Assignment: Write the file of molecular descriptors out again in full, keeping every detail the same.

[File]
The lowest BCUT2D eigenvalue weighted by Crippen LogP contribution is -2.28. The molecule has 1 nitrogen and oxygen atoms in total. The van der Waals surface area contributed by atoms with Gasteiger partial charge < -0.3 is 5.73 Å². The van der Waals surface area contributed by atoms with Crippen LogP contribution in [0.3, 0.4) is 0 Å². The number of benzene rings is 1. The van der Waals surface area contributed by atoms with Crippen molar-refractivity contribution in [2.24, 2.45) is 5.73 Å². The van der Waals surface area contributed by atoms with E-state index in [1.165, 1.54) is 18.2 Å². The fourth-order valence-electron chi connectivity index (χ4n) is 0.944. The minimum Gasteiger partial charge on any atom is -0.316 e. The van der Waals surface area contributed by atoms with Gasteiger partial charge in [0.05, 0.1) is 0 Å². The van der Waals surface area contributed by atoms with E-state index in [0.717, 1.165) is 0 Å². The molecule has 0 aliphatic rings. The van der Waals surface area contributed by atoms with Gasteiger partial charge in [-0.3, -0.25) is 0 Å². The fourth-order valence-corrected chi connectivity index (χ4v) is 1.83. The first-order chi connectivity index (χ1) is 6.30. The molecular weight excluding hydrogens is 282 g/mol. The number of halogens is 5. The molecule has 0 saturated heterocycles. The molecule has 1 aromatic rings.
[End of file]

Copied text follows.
The lowest BCUT2D eigenvalue weighted by Crippen LogP contribution is -2.28. The molecule has 1 nitrogen and oxygen atoms in total. The van der Waals surface area contributed by atoms with Gasteiger partial charge < -0.3 is 5.73 Å². The van der Waals surface area contributed by atoms with Crippen LogP contribution in [0.3, 0.4) is 0 Å². The number of benzene rings is 1. The van der Waals surface area contributed by atoms with Crippen molar-refractivity contribution in [2.24, 2.45) is 5.73 Å². The van der Waals surface area contributed by atoms with E-state index in [1.165, 1.54) is 18.2 Å². The fourth-order valence-electron chi connectivity index (χ4n) is 0.944. The minimum Gasteiger partial charge on any atom is -0.316 e. The van der Waals surface area contributed by atoms with Gasteiger partial charge in [0.05, 0.1) is 0 Å². The van der Waals surface area contributed by atoms with E-state index in [0.717, 1.165) is 0 Å². The molecule has 0 aliphatic rings. The van der Waals surface area contributed by atoms with Gasteiger partial charge in [-0.3, -0.25) is 0 Å². The fourth-order valence-corrected chi connectivity index (χ4v) is 1.83. The first-order chi connectivity index (χ1) is 6.30. The molecular weight excluding hydrogens is 282 g/mol. The number of halogens is 5. The molecule has 0 saturated heterocycles. The molecule has 1 aromatic rings.